Living Culture

Living CultureKayapo music, Corn Dance Celebrating three decades of Pulse of the Planet, here’s a program from our archives.The Kayapo Indians were faced with a dilemma. The Brazilian government was preparing to flood their lands with a hydroelectric project. How to bring together the fourteen independent Kayapo communities scattered throughout the Amazon, to confront the government at Altamira dam. I’m Jim Metzner and this is the Pulse of the Planet.Turner: What the leadership came up with was the idea that they would start celebrating the corn ceremony in their several villages and then come together at Altamira for the final rite of the corn ceremony. They would celebrate that together at Altamira. And that was the one event in their traditional ceremonial calendar when they could all be doing the same thing at the same time. So the corn ceremony became the framework for the Altamira political confrontation with the government.Terry Turner is a professor of Anthropology at the University of Chicago.Turner: What the ceremony is all about is the renewal of the Kayapo society’s relation to its environment. Its ability to use the forces of nature in its own way sustainably to renew, reproduce their society. That’s what the corn ceremony is, and, of course, that’s what they were there to defend in Altamira. So it was a kind of brilliant use of their own ritual to deliver the political message to the world, but also to themselves. From the point of view of the Indians themselves, what’s vital about their culture is their ability to use their traditional forms to express what they’re going through at the moment which not only includes their confrontation with Brazilian society. That’s a very creative ability to adapt their own native cultural traditions into new forms, and to add new layers of meaning without taking away the old. In fact, those old become the vital foundation for these new creative uses. I think that’s living culture. This archival program is part of our thirtieth anniversary celebration. Im Jim Metzner and this is the Pulse of the Planet.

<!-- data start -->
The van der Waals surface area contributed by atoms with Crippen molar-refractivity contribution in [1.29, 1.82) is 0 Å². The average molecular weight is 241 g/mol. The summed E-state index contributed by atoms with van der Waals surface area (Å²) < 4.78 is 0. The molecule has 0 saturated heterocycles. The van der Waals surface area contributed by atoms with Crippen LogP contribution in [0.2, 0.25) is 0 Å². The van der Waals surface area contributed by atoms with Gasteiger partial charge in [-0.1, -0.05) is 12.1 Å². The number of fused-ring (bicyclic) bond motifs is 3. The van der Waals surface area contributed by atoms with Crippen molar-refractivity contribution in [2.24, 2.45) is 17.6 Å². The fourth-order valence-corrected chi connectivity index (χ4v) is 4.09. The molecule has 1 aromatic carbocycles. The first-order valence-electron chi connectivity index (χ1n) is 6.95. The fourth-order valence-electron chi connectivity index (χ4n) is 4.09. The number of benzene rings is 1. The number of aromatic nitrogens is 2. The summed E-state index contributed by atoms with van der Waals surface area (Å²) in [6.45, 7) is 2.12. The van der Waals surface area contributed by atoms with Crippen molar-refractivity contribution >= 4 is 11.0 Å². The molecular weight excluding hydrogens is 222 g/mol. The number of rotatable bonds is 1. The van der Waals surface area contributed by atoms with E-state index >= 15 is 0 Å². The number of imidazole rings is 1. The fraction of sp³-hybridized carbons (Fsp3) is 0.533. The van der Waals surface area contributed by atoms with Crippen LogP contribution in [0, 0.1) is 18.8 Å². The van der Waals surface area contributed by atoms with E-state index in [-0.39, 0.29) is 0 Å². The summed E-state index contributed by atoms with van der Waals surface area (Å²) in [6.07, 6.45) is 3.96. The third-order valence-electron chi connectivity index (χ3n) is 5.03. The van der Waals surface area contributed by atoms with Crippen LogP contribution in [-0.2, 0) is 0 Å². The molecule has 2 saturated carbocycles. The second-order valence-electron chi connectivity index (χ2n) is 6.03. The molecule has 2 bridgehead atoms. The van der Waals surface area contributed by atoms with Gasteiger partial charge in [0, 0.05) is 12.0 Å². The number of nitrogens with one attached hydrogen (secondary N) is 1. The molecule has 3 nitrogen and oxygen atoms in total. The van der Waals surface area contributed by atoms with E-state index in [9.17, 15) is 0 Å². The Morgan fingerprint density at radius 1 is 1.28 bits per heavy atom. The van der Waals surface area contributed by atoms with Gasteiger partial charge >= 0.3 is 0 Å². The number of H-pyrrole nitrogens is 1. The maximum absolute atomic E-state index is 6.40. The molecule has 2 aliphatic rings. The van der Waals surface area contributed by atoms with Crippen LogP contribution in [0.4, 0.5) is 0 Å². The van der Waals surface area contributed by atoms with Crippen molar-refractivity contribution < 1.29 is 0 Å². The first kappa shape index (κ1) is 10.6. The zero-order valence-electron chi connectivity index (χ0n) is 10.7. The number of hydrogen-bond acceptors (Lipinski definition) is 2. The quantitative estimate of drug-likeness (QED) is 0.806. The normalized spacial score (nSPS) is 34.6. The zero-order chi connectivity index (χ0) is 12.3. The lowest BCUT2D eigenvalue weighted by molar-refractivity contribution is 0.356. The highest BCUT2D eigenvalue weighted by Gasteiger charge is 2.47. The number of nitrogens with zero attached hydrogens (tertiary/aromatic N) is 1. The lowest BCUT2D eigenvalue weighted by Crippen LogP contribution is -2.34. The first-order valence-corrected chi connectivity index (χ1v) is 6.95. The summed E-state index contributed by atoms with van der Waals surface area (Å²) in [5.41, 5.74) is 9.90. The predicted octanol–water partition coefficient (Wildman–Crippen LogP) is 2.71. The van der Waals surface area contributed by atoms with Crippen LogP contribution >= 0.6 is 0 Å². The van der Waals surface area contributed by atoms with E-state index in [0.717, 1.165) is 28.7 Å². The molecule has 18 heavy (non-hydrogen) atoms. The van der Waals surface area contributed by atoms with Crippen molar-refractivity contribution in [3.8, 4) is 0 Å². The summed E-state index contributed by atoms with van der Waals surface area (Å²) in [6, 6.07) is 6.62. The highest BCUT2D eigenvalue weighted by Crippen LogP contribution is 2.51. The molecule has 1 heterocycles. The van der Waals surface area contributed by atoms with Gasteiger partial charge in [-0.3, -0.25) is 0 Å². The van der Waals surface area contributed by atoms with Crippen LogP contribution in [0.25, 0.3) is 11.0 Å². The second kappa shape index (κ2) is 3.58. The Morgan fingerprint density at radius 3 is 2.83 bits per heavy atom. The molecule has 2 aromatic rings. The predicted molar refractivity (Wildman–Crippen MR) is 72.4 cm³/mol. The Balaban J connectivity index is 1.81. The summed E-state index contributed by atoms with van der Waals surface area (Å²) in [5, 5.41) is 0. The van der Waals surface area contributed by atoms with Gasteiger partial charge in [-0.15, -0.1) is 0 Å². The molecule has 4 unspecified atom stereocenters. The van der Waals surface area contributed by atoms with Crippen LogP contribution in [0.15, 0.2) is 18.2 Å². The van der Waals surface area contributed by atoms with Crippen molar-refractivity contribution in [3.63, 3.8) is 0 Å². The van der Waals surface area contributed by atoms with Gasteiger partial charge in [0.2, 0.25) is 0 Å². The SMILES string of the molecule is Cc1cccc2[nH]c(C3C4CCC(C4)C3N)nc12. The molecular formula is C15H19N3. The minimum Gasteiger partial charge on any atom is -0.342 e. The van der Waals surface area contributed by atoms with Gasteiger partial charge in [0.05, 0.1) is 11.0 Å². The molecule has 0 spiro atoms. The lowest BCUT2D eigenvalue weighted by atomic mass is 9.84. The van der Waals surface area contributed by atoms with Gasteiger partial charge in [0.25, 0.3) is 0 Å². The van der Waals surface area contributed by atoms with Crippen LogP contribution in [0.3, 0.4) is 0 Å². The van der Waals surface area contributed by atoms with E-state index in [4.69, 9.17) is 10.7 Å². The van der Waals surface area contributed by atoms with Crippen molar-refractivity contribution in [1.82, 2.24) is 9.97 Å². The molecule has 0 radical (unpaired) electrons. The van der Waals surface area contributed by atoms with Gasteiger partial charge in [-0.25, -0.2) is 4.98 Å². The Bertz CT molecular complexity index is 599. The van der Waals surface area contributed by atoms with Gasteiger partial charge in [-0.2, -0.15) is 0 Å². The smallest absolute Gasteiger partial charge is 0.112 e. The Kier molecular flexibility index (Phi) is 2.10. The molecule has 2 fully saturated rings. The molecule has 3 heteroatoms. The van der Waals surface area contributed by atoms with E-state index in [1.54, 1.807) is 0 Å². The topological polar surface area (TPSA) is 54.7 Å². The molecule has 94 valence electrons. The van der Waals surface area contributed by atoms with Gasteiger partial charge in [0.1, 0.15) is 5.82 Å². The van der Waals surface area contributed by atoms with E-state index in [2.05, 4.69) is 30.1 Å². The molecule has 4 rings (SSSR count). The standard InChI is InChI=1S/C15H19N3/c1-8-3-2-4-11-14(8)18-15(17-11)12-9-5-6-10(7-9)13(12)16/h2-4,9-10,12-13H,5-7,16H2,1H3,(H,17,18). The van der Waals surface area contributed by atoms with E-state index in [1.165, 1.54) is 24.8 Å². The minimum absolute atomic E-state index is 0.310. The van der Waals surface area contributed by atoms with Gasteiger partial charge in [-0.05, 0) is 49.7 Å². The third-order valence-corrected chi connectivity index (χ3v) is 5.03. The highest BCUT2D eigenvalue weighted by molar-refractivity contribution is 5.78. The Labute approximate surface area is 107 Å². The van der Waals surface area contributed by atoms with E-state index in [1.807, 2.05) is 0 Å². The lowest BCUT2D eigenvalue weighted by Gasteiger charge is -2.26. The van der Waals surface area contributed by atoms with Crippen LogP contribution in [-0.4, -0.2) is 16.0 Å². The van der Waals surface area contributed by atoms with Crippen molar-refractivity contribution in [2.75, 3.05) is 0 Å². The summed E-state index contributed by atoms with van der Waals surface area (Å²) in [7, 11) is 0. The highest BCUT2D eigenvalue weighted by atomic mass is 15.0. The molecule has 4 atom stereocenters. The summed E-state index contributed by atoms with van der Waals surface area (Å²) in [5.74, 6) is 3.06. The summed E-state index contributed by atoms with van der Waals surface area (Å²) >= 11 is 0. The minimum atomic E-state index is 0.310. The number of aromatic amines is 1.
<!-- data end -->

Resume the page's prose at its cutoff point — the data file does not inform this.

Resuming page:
Living Culture

The Kayapo turned their corn ceremony into a confrontation with the Brazilian government. This archival program is part of our 30th anniversary celebration. Anthropologist Terry Turner (1935-2015) was a strong proponent for the rights of indigenous peoples.
Air Date:07/20/2018
Scientist:
Transcript:

Living CultureKayapo music, Corn Dance Celebrating three decades of Pulse of the Planet, here's a program from our archives.The Kayapo Indians were faced with a dilemma. The Brazilian government was preparing to flood their lands with a hydroelectric project. How to bring together the fourteen independent Kayapo communities scattered throughout the Amazon, to confront the government at Altamira dam. I'm Jim Metzner and this is the Pulse of the Planet.Turner: What the leadership came up with was the idea that they would start celebrating the corn ceremony in their several villages and then come together at Altamira for the final rite of the corn ceremony. They would celebrate that together at Altamira. And that was the one event in their traditional ceremonial calendar when they could all be doing the same thing at the same time. So the corn ceremony became the framework for the Altamira political confrontation with the government.Terry Turner is a professor of Anthropology at the University of Chicago.Turner: What the ceremony is all about is the renewal of the Kayapo society's relation to its environment. Its ability to use the forces of nature in its own way sustainably to renew, reproduce their society. That's what the corn ceremony is, and, of course, that's what they were there to defend in Altamira. So it was a kind of brilliant use of their own ritual to deliver the political message to the world, but also to themselves. From the point of view of the Indians themselves, what's vital about their culture is their ability to use their traditional forms to express what they're going through at the moment which not only includes their confrontation with Brazilian society. That's a very creative ability to adapt their own native cultural traditions into new forms, and to add new layers of meaning without taking away the old. In fact, those old become the vital foundation for these new creative uses. I think that's living culture. This archival program is part of our thirtieth anniversary celebration. Im Jim Metzner and this is the Pulse of the Planet.